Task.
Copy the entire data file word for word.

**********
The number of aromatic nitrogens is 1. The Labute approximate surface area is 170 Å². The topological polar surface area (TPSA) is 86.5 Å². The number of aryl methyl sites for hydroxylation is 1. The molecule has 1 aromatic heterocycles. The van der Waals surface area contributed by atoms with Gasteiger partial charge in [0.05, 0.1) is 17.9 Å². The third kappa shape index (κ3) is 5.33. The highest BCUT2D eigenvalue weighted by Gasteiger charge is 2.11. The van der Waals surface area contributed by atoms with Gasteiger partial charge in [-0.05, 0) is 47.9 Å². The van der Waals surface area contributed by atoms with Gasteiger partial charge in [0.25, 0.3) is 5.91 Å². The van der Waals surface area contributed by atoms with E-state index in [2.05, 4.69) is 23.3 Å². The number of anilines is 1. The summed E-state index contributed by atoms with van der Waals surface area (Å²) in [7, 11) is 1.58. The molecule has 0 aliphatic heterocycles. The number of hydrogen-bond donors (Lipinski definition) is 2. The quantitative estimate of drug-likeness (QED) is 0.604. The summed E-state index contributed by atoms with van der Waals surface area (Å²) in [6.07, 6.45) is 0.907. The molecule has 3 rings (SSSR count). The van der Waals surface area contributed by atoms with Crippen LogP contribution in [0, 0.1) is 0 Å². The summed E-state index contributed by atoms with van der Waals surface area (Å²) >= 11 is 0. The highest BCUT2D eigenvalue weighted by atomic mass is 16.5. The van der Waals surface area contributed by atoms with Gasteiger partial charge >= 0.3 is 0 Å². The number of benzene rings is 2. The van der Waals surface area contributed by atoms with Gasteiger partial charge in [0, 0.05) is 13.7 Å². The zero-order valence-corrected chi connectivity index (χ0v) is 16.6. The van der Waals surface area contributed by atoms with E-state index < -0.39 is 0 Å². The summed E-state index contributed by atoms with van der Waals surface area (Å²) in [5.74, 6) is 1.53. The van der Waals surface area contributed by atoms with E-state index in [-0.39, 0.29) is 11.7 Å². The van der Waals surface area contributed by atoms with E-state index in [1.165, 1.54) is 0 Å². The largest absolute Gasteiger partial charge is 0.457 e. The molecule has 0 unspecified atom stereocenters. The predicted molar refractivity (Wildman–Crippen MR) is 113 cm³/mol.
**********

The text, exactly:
The number of aromatic nitrogens is 1. The Labute approximate surface area is 170 Å². The topological polar surface area (TPSA) is 86.5 Å². The number of aryl methyl sites for hydroxylation is 1. The molecule has 1 aromatic heterocycles. The van der Waals surface area contributed by atoms with Gasteiger partial charge in [0.05, 0.1) is 17.9 Å². The third kappa shape index (κ3) is 5.33. The highest BCUT2D eigenvalue weighted by Gasteiger charge is 2.11. The van der Waals surface area contributed by atoms with Gasteiger partial charge in [-0.05, 0) is 47.9 Å². The van der Waals surface area contributed by atoms with Gasteiger partial charge in [0.25, 0.3) is 5.91 Å². The van der Waals surface area contributed by atoms with E-state index in [2.05, 4.69) is 23.3 Å². The number of anilines is 1. The summed E-state index contributed by atoms with van der Waals surface area (Å²) in [7, 11) is 1.58. The molecule has 0 aliphatic heterocycles. The number of hydrogen-bond donors (Lipinski definition) is 2. The quantitative estimate of drug-likeness (QED) is 0.604. The summed E-state index contributed by atoms with van der Waals surface area (Å²) in [6.07, 6.45) is 0.907. The molecule has 3 rings (SSSR count). The van der Waals surface area contributed by atoms with Crippen LogP contribution in [0, 0.1) is 0 Å². The summed E-state index contributed by atoms with van der Waals surface area (Å²) >= 11 is 0. The highest BCUT2D eigenvalue weighted by atomic mass is 16.5. The van der Waals surface area contributed by atoms with Gasteiger partial charge >= 0.3 is 0 Å². The number of benzene rings is 2. The van der Waals surface area contributed by atoms with Gasteiger partial charge in [0, 0.05) is 13.7 Å². The zero-order valence-corrected chi connectivity index (χ0v) is 16.6. The van der Waals surface area contributed by atoms with E-state index < -0.39 is 0 Å². The summed E-state index contributed by atoms with van der Waals surface area (Å²) in [5.74, 6) is 1.53. The van der Waals surface area contributed by atoms with E-state index in [-0.39, 0.29) is 11.7 Å². The van der Waals surface area contributed by atoms with E-state index in [1.165, 1.54) is 0 Å². The largest absolute Gasteiger partial charge is 0.457 e. The molecule has 0 unspecified atom stereocenters. The predicted molar refractivity (Wildman–Crippen MR) is 113 cm³/mol.